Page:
House hunting, buying, selling, and moving can be challenging no matter the circumstances. When you’re looking for an accessible property, things can be even more complicated. Here are some pointers for simplifying your search and locating the perfect place to call “home.”
A cornucopia of options
When it comes to features in accessible homes, the options are nearly limitless. It’s important to think through what will be your first priorities in a property. Some suggestions that can be especially desirable are things like a one-floor living plan, a no-step entryway, and an open-floor plan. Oftentimes finding a home with a comfortable structure will allow you to make changes over time. Think about what will provide the most independence immediately, and then what features you would be interested in adding in the future.
When looking at potential homes, these are some commonly selected features which can enhance accessibility:
Lighting. Great lighting and easy-to-reach switches and outlets can make it easier to navigate throughout the home. Improved exterior lighting can also bolster navigation and safety, especially around walkways and the main entry.
Entryway. Consider installing a zero-step entryway, or adding a ramp to improve accessibility. Depending on your situation, a portable ramp could be a helpful option.
Doors and door-frames. Many people benefit from small changes to interior doors, such as widening them and replacing round door knobs with lever-style handles.
Flooring. Homeowners often consider installing new floors in their homes. Think about whether you would be comfortable with low-pile carpet, or if you prefer fully accessible flooring options, such as hardwood, tile, laminate, or vinyl. Consider some of the newer options out there as well, such as cork or rubber flooring, which are soft yet durable choices.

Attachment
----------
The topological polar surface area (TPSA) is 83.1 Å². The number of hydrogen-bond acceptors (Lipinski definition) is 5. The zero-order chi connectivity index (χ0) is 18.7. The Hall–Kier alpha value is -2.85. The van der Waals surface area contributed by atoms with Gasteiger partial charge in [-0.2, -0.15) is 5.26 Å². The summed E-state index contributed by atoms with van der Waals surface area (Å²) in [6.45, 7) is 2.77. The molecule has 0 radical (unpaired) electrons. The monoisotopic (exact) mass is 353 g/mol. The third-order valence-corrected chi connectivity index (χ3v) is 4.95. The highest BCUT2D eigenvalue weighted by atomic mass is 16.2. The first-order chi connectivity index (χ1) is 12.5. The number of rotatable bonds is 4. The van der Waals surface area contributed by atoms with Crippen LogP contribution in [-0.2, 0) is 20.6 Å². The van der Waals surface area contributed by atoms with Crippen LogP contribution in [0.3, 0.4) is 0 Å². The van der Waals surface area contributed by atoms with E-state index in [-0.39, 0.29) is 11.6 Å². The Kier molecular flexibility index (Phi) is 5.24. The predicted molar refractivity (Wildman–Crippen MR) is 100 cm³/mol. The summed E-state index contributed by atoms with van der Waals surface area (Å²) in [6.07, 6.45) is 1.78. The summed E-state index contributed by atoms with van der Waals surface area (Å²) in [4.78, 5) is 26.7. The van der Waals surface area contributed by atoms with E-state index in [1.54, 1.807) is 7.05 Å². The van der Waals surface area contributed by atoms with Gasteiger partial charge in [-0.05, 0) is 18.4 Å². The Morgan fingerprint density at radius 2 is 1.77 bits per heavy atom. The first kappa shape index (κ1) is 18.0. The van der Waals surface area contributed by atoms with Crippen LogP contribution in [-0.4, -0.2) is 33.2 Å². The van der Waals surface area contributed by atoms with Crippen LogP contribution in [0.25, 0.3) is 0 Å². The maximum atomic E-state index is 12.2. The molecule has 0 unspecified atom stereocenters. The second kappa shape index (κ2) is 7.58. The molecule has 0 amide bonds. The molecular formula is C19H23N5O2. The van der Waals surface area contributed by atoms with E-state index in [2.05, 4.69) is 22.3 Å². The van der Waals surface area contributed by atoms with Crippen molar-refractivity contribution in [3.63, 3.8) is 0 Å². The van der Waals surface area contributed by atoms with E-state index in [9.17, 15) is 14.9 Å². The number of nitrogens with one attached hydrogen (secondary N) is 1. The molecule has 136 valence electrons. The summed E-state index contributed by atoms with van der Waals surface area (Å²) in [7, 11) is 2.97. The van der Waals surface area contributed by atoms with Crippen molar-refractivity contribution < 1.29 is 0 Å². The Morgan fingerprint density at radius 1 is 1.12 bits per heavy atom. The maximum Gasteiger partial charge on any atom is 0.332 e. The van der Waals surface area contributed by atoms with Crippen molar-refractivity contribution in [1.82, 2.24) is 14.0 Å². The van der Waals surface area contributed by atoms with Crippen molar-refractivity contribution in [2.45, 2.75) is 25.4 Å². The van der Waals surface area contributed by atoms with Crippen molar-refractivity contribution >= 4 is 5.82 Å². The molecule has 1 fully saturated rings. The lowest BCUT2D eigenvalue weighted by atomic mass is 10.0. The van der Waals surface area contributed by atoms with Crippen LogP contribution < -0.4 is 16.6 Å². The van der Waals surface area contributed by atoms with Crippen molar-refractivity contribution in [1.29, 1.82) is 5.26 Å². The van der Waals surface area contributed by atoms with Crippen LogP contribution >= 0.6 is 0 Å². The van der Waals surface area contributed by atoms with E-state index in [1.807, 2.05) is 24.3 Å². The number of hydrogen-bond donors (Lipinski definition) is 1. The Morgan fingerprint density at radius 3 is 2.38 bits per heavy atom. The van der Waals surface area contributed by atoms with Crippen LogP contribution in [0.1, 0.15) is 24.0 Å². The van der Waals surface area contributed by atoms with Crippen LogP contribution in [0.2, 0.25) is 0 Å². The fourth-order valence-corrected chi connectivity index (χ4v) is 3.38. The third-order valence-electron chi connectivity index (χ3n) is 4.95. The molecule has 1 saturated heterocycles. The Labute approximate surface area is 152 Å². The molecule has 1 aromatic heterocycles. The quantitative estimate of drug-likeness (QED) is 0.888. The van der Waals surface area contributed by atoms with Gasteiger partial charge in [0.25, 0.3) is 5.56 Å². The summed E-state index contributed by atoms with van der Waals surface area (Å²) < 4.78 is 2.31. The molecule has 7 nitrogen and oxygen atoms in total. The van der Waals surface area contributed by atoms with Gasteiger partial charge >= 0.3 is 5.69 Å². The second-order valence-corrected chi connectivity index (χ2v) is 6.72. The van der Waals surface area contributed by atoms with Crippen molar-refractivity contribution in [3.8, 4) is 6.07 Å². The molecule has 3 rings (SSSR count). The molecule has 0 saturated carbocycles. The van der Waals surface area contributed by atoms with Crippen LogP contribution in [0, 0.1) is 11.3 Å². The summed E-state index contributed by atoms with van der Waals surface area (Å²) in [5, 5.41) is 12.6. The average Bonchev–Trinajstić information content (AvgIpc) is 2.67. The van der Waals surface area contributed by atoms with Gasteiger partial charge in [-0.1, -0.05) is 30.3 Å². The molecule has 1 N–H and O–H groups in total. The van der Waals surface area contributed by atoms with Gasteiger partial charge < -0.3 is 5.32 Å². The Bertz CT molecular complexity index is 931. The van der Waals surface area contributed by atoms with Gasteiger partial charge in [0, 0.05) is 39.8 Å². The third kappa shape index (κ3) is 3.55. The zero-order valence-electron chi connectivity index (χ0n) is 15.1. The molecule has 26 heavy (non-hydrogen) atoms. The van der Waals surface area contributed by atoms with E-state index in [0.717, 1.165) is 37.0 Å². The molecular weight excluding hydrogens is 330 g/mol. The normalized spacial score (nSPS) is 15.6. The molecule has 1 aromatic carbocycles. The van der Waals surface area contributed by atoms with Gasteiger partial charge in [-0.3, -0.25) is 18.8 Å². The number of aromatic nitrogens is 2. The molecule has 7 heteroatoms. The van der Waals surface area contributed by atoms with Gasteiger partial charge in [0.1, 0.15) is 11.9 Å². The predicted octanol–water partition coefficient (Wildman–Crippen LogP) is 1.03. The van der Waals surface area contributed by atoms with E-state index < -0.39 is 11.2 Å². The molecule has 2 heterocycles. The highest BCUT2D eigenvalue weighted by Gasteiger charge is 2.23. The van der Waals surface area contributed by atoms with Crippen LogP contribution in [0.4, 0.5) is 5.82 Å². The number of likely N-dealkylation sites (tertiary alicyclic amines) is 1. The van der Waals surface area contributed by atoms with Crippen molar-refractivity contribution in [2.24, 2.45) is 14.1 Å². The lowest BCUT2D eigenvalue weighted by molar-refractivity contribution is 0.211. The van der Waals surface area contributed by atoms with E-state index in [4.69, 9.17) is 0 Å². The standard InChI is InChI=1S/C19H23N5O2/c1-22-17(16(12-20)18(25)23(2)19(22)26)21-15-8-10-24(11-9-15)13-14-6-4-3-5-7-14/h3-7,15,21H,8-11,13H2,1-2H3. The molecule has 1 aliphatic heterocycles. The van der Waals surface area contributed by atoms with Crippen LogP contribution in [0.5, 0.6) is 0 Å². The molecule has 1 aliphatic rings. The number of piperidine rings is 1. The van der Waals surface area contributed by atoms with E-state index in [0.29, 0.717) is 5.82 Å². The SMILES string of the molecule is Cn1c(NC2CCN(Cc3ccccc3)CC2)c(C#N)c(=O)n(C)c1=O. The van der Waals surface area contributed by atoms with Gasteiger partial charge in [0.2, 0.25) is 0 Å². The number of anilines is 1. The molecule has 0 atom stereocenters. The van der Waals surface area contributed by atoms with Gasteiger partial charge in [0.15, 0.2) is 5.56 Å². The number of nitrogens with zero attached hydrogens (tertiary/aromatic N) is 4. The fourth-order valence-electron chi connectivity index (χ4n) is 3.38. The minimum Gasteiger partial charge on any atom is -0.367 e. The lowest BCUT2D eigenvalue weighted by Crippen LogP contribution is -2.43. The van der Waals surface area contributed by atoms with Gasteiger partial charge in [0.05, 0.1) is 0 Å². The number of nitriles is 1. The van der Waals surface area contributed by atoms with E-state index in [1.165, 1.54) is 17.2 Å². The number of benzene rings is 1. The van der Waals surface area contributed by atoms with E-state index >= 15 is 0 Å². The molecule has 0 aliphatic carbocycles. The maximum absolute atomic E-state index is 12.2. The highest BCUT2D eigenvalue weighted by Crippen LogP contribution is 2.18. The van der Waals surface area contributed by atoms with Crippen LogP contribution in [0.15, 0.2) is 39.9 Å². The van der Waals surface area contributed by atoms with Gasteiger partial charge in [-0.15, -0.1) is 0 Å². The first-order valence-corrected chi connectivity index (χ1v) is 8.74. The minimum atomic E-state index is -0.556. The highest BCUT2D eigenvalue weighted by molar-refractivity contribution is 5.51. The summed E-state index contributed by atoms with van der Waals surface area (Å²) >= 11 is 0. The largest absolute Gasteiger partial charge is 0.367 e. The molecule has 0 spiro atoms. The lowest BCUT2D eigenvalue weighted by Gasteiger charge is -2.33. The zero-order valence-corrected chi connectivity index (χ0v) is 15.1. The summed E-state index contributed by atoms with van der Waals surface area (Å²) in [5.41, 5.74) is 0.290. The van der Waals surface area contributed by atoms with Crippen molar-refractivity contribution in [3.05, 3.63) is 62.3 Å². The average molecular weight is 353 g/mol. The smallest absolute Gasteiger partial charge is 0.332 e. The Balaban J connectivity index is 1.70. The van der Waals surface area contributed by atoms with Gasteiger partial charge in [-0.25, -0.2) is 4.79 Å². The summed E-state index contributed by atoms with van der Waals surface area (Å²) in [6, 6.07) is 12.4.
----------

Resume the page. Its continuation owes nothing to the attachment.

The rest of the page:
Kitchen. Most homes don’t have what would be considered accessible kitchens, but many people benefit from some simple changes and won’t need a comprehensive kitchen remodel, which can run as high as $55,000 in Las Vegas. Depending on your circumstances, a side-by-side refrigerator, or one with the freezer on the bottom, could be preferable. Removing the kitchen sink and cabinet so you can install an accessible version can be a boon. Consider slide-out shelves on low cabinetry, and a Lazy Susan (available for $11.99) in a corner cabinet to make it easier to access supplies.
Bathroom. Bathrooms are especially challenging for many people. There are several ways to immediately improve a more traditional bathroom, such as adding a bench to the shower (an adjustable bench can be purchased on Amazon for $32.50), installing a handheld showerhead, and replacing the faucet with one that has lever-style handles. If a barrier-free bathroom is your goal, you might need to gut the space and revamp it, which can be a worthwhile investment for the sake of comfort and safety for many homeowners.
Stair lift. Sometimes the property you decide on has stairs to navigate. Adding a stair lift can be a help for many homeowners, even if your main living area is the ground floor.
As exciting as it is, moving can be a chaotic adventure. Some of the small details you might feel like putting off until later are often better managed before things get too hectic. For instance, when you find your new home, updating your change of address keeps mail and bills coming without delay. Transferring utilities is another must, as well as installing new locks on your home, since there’s no way to be sure who has keys to the place. By knocking out some tasks before moving day, you can smooth out the process, and settle into your new home with peace of mind.
Finding an accessible home is challenging. Consider searching for a home with features that are especially important for your personal safety and independence, and think about what you could add over time. It’s a great way to get into a comfortable and supportive property, and then you can turn it into your ideal home.